This is not a complete list and you should check with your pharmacist about each medication you are taking for all precautions.
Mrs. S. underwent a comprehensive initial evaluation, including testing for correctable causes of her hypertension. One of the medications she was on, HCTZ (hydrochlorothiazide), was making her very fatigued and causing her to lose both sodium and magnesium. We began tapering the HCTZ from the 50mg per day level she entered my practice on, down to 12.5mg, and finally we were able to discontinue this drug. She felt dramatically better. An herbal anti-hypertensive product was also prescribed. In 2010 she felt shaky, anxious and continued to feel fatigued. She was still taking another anti-hypertensive drug called Zestril that could cause the vague side-effects described, so this drug was discontinued. Over the next year, a number of different medications were used to control her blood pressure and her clinical course was a bit bumpy. It became apparent that stress from caring for a disabled child and her overweight condition were adversely effecting Mrs. S’s blood pressure.
At the time she started the Releana® diet Mrs. S was tipping the scales at 165 pounds. She wanted to get her weight down into the 130s range. She began this diet in March 2011 and by the first month, her weight was down to 153 pounds and she had lost a total of 16+ inches around her waist, thighs and chest. Her energy was wonderful for the first time in years and her general sense of well being had come back. When I saw Mrs. S at her last visit in June 2011, she had achieved her weight loss goal and was down to 136 pounds. She looked and felt terrific. Her systolic blood pressures are labile, depending upon her stress levels, but her diastolic blood pressures have remained in the 70-80 range.
Mr. C came to see me in February 2011 where a comprehensive evaluation showed a normal physical exam, including neurological exam. He also had normal standard lab work, including vitamin B12 and folate levels. Subsequent Spectracell intracellular vitamin testing, however, was abnormal, showing multiple vitamin deficiencies, including vitamin B12. It has been our experience that patients can have “normal” standard lab tests that show reference range amounts of vitamin B12 in the blood, but low amounts when tested at a cellular level as is done with Spectracell testing. This patient was started on both oral vitamin B12/folate/B6 and Methylcobalamine (activated vitamin B12) shots. His Gabapentin medication was tapered and stopped. Within six weeks the patient’s scalp paresthesias were significantly better and on his last visit in July 2011, they were completely gone. He stopped all medication and was sleeping great. His neurologist told him he had a “viral” etiology of his symptoms. My impression was that his symptoms were related to his vitamin B12 deficiency.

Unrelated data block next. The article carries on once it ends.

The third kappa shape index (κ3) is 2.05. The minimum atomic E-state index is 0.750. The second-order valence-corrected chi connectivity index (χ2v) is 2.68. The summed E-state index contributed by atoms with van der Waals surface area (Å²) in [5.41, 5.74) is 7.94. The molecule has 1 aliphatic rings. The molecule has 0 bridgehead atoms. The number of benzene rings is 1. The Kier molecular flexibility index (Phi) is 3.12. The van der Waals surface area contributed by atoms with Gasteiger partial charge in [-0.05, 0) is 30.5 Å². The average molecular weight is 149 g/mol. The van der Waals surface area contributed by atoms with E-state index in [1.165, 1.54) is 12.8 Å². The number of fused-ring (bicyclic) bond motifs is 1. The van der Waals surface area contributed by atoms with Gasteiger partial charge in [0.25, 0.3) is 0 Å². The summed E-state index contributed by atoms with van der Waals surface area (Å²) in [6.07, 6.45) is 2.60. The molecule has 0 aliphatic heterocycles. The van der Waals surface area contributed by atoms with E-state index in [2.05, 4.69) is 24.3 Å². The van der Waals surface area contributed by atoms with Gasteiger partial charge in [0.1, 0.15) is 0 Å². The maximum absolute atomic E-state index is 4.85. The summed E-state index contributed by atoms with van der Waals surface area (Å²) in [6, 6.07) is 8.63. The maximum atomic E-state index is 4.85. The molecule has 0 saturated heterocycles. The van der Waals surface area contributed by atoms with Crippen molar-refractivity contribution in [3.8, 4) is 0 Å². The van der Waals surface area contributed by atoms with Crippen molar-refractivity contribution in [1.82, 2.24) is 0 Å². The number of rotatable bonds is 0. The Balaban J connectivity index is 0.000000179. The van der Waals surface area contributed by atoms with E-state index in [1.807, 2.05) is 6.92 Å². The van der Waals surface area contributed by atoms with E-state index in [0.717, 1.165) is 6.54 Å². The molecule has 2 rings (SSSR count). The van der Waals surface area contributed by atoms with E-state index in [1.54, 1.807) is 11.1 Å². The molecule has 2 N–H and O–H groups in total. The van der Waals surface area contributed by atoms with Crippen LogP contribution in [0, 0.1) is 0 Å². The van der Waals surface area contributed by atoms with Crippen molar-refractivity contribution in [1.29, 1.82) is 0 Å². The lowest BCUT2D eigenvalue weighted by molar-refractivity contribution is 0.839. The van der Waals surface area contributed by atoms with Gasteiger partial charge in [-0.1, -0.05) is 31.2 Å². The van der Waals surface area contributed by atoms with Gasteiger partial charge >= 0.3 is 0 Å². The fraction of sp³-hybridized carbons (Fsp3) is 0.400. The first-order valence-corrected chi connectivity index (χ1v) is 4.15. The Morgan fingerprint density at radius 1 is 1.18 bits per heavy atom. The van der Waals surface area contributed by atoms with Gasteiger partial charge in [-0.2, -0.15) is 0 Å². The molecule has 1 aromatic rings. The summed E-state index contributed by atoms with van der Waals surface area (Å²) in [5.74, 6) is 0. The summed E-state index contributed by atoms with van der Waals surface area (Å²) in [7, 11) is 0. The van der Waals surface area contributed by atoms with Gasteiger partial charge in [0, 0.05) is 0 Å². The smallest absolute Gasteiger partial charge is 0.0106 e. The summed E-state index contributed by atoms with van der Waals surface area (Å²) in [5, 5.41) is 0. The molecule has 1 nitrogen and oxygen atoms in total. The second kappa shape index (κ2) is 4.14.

Some of the symptoms of vitamin B12 deficiency include tingling and numbness (usually of the extremities), stomach upsets, fatigue, mood swings, diarrhea or constipation, and sore tongue. There are some people who either do not absorb vitamin B12, or who do not metabolize vitamin B12 in cyanocobalamin form to the active methycobalamine form. Vitamin B12 deficiency is common in alcoholics, patients who have undergone gastric by-pass surgery, people who take antacids or medications that block acid production in the stomach, and vegetarian/vegans who avoid red meat.
PRODUCT HIGHLIGHTS – Dr. Ohira’s Probiotics 12 Plus Professional Formula is a unique probiotic complex we carry at the Center. Dr. Ohira is a distinguished microbiologist from Japan who after 20 years of research developed this special formula. It is stable at room temperature and does not need to be refrigerated. It has a shelf life of more than 3 years. The encapsulation method also assures that the 12 strains of friendly bacteria are not hostile to each other as occurs when certain strains of Lactobacillus are artificially mixed together. It contains a unique, natural energy-rich prebiotic environment from a culture of 92 types of natural crops, including special mushrooms, organic vegetables and fruits, herbs and seaweed, all contained within the capsule. The Professional Formula, unlike the regular formula, has been fermented for 5 years.
Of note, Dr. Ohira’s team developed a special, transient TH 10 strain of friendly lactic acid bacteria that was successfully isolated from the Malaysian food delicacy – tempeh. This special TH 10 strain has been found during in vitro studies to be effective against the most potent antibiotic resistant MRSA (methicillin resistant Staphylococcus aureus) super bug as well as the E. coli 0-157 and H. pylori bacteria, the cause of most peptic ulcers.
This product is 100% vegan, all natural, non-diary, non-GMO and guaranteed free of SBOs (soil-based organisms). Dr. Erickson uses this product daily for himself and his family.
STAFF RETREAT AND PLANNING SESSION – The Center will be closed at noon Thursday, August 4th and all day Friday, August 5th. Dr. Erickson has scheduled a staff retreat and planning session. The Center will re-open on Monday, August 8th, at 9 A.M. for normal operations.